Then Zawahri promises that global jihad will continue until all Muslim lands are freed from Islam's enemies, especially Jerusalem. Zawahri calls for the recovery of lost lands such as Kashmir and Spain (Al-Andalusia). He makes no mention of the Islamic State or his rival Abu Bakr al Baghdadi, who has proclaimed himself Caliph Ibrahim. Mansoor is the rightful leader of the global jihad for Zawahri, while Baghdadi is an upstart not worthy of comment.

Al-Qaeda has always been much more vocal about its ties to the Afghan Taliban than the Taliban is about its ties to al-Qaeda. The Taliban focuses its attention on Afghanistan and enjoys close support from the ISI. It has engaged in a furious offensive this year to defeat the Kabul government, an offensive Afghan President Ashraf Ghani has recently said is backed by the ISI. The Haqqani network of the Afghan Taliban which has gained influence in the movement with the ascension of Mansoor is very close to both al-Qaeda and the ISI. For tactical reasons, the Taliban does not advertise its partnerships with al-Qaeda and the ISI, which would undermine its claim to be Afghan nationalists.

The second message is introduced by Zawahri, but most of the almost hourlong monologue comes from Hamza bin Laden. Hamza bin Laden was with Osama bin Laden in his hide-outs in Pakistan before the SEALs found his Abbottabad lair in 2011. This is Hamza bin Laden's first message for al-Qaeda. He calls upon al-Qaeda franchises to attack their enemies, specifically urging followers in Kabul, Baghdad and Gaza to attack Washington, London, Paris and Tel Aviv.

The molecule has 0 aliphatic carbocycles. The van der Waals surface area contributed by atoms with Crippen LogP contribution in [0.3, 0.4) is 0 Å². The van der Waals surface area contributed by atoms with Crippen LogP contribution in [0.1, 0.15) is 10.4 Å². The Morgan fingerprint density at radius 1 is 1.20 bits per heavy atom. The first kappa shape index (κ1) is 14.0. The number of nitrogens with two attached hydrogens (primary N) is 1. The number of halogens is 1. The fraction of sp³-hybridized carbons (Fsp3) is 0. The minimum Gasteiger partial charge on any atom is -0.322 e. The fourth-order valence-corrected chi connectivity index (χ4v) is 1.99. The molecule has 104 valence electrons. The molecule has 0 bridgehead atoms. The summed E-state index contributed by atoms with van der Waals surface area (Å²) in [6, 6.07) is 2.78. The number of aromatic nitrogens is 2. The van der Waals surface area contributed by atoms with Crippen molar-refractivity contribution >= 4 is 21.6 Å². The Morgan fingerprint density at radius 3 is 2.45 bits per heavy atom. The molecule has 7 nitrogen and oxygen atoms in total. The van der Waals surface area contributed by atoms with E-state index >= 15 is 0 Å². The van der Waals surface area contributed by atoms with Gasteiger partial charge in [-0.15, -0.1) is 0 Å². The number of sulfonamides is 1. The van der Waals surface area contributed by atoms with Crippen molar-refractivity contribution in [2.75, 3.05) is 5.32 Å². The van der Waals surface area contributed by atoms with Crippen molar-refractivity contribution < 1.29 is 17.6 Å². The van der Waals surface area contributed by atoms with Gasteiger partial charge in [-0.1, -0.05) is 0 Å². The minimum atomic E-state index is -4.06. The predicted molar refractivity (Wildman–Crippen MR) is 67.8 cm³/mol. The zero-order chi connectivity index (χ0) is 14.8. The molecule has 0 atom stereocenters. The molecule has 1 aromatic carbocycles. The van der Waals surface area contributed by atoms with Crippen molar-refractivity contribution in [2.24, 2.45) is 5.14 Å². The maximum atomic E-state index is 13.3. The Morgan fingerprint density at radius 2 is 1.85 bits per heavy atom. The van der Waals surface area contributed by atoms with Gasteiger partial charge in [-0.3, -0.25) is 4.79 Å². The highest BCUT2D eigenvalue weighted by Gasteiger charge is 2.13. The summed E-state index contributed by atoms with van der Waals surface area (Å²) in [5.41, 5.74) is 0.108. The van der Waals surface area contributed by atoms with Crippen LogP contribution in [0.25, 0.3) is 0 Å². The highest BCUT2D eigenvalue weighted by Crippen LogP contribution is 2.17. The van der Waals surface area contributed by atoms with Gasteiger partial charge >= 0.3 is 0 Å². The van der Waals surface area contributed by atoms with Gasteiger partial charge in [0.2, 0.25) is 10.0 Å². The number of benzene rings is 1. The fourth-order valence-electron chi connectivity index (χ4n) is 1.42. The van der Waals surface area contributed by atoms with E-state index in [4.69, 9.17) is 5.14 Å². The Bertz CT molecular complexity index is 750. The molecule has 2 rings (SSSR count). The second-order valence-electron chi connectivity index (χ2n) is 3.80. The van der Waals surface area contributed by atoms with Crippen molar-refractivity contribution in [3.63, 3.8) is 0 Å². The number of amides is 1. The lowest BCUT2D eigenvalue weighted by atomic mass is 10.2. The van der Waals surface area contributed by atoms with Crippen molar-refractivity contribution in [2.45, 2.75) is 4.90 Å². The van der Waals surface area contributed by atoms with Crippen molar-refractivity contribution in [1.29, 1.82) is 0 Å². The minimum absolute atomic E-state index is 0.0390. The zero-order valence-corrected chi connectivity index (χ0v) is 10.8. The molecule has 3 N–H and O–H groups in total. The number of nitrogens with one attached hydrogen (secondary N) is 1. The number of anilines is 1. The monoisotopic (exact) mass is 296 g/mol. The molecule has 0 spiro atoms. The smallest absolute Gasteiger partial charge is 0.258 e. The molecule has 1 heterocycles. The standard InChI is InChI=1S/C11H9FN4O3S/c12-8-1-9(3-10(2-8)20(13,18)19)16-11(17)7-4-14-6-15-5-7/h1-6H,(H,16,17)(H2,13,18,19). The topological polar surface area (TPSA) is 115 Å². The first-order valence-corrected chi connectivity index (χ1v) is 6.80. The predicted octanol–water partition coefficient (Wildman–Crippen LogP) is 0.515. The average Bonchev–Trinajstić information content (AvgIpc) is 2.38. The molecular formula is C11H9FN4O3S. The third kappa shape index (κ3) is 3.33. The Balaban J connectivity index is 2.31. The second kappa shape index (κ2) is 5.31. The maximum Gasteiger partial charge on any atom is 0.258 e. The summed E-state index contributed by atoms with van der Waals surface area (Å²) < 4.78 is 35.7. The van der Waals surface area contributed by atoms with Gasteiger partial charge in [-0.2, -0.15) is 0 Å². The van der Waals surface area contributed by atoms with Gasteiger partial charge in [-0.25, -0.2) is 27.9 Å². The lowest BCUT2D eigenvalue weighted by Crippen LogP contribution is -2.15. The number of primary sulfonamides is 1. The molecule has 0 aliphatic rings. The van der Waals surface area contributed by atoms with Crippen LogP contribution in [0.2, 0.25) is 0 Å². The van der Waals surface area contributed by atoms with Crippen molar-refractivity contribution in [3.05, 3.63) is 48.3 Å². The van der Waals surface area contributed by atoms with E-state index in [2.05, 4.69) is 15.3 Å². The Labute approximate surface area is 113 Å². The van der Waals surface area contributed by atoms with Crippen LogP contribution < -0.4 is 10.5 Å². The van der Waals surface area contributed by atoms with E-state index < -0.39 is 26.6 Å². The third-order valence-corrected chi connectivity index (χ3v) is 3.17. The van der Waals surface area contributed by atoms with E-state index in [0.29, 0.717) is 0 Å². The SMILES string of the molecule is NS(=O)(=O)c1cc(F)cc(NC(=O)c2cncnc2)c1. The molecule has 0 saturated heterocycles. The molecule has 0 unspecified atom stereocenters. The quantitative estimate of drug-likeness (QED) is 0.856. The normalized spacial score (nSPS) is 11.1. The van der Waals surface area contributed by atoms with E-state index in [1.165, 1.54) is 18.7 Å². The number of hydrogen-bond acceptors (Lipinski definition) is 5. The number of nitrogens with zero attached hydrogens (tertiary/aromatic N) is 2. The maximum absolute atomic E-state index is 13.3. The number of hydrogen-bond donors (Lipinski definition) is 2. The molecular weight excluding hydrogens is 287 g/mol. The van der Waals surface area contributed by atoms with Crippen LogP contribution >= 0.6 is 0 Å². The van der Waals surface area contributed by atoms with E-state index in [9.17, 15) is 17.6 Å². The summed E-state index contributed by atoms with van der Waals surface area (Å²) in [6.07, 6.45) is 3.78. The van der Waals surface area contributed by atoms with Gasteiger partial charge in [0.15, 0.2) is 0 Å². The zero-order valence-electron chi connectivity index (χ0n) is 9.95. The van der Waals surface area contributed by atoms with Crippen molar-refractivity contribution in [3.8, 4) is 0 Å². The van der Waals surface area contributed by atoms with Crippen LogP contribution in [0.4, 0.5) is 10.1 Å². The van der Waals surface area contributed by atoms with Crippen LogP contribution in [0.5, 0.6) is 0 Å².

The message dates from sometime in May or June but was only released this month. A statement of support and thus loyalty from the son of bin Laden, who is in his early 20s, is a powerful endorsement for the aging Zawahri in his struggle with Baghdadi. Both Baghdadi and Zawahri claim to be the true successor to bin Laden, but Zawahri can now say he has the backing of his predecessor's favorite offspring.

​Zawahri's 11-month silence probably was due to concerns about his security after the Zulfiqar operation was foiled. The Egyptian terrorist has survived in his business for 35 years since he first played a small part in the assassination of Anwar Sadat. He is the ultimate survivor who has outlasted his enemies.

Continue reading this article by registering at no cost and get unlimited access to:

  • The award-winning Middle East Lobbying - The Influence Game
  • Archived articles
  • Exclusive events
  • The Week in Review
  • Lobbying newsletter delivered weekly
Found in: al-qaeda, taliban, pakistan, osama bin laden, mohammad omar, is, ayman al-zawahri, akhtar mansoor, afghanistan

Bruce Riedel is a columnist for Al-Monitor's Gulf Pulse. He is the director of the Intelligence Project at the Brookings Institution. His latest book is "Kings and Presidents: Saudi Arabia and the United States Since FDR."

Next for you

The website uses cookies and similar technologies to track browsing behavior for adapting the website to the user, for delivering our services, for market research, and for advertising. Detailed information, including the right to withdraw consent, can be found in our Privacy Policy. To view our Privacy Policy in full, click here. By using our site, you agree to these terms.